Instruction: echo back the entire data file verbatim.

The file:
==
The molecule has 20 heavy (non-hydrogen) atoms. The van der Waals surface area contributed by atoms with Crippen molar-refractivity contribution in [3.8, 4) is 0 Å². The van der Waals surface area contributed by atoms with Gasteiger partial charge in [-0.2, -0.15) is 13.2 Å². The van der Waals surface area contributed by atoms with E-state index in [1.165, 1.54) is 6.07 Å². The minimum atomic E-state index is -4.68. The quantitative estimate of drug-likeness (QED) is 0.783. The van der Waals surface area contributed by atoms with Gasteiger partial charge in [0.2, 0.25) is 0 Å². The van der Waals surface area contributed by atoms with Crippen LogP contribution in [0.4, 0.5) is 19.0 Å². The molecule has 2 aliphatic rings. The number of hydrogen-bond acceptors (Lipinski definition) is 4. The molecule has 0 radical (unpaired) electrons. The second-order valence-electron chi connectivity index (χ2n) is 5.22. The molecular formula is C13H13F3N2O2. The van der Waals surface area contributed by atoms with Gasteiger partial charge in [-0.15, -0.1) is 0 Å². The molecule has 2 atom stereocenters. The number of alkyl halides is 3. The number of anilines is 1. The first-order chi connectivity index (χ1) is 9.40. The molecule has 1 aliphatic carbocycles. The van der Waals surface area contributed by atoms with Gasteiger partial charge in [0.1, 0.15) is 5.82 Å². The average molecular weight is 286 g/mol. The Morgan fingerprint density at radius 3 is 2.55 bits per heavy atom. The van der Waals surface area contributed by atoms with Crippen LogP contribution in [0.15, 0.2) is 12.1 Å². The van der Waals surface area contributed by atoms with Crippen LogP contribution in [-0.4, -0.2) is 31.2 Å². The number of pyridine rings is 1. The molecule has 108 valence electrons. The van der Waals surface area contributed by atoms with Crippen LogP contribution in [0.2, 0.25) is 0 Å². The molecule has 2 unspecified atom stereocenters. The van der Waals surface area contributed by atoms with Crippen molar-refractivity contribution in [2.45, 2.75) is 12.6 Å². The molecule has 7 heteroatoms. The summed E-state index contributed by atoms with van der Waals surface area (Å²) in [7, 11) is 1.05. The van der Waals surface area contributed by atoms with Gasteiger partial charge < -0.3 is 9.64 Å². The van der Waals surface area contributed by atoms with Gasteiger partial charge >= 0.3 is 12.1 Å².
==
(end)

The molecule has 20 heavy (non-hydrogen) atoms. The van der Waals surface area contributed by atoms with Crippen molar-refractivity contribution in [3.8, 4) is 0 Å². The van der Waals surface area contributed by atoms with Gasteiger partial charge in [-0.2, -0.15) is 13.2 Å². The van der Waals surface area contributed by atoms with E-state index in [1.165, 1.54) is 6.07 Å². The minimum atomic E-state index is -4.68. The quantitative estimate of drug-likeness (QED) is 0.783. The van der Waals surface area contributed by atoms with Gasteiger partial charge in [0.2, 0.25) is 0 Å². The van der Waals surface area contributed by atoms with Crippen LogP contribution in [0.4, 0.5) is 19.0 Å². The molecule has 2 aliphatic rings. The number of hydrogen-bond acceptors (Lipinski definition) is 4. The molecule has 0 radical (unpaired) electrons. The second-order valence-electron chi connectivity index (χ2n) is 5.22. The molecular formula is C13H13F3N2O2. The van der Waals surface area contributed by atoms with Gasteiger partial charge in [-0.15, -0.1) is 0 Å². The molecule has 2 atom stereocenters. The number of alkyl halides is 3. The number of anilines is 1. The first-order chi connectivity index (χ1) is 9.40. The molecule has 1 aliphatic carbocycles. The van der Waals surface area contributed by atoms with Gasteiger partial charge in [0.1, 0.15) is 5.82 Å². The average molecular weight is 286 g/mol. The Morgan fingerprint density at radius 3 is 2.55 bits per heavy atom. The van der Waals surface area contributed by atoms with Crippen LogP contribution in [0.15, 0.2) is 12.1 Å². The van der Waals surface area contributed by atoms with Crippen LogP contribution in [-0.4, -0.2) is 31.2 Å². The number of pyridine rings is 1. The molecule has 108 valence electrons. The van der Waals surface area contributed by atoms with Crippen LogP contribution in [0.2, 0.25) is 0 Å². The molecule has 2 unspecified atom stereocenters. The van der Waals surface area contributed by atoms with Crippen molar-refractivity contribution in [2.45, 2.75) is 12.6 Å². The molecule has 7 heteroatoms. The summed E-state index contributed by atoms with van der Waals surface area (Å²) in [7, 11) is 1.05. The van der Waals surface area contributed by atoms with Gasteiger partial charge < -0.3 is 9.64 Å². The van der Waals surface area contributed by atoms with Gasteiger partial charge >= 0.3 is 12.1 Å².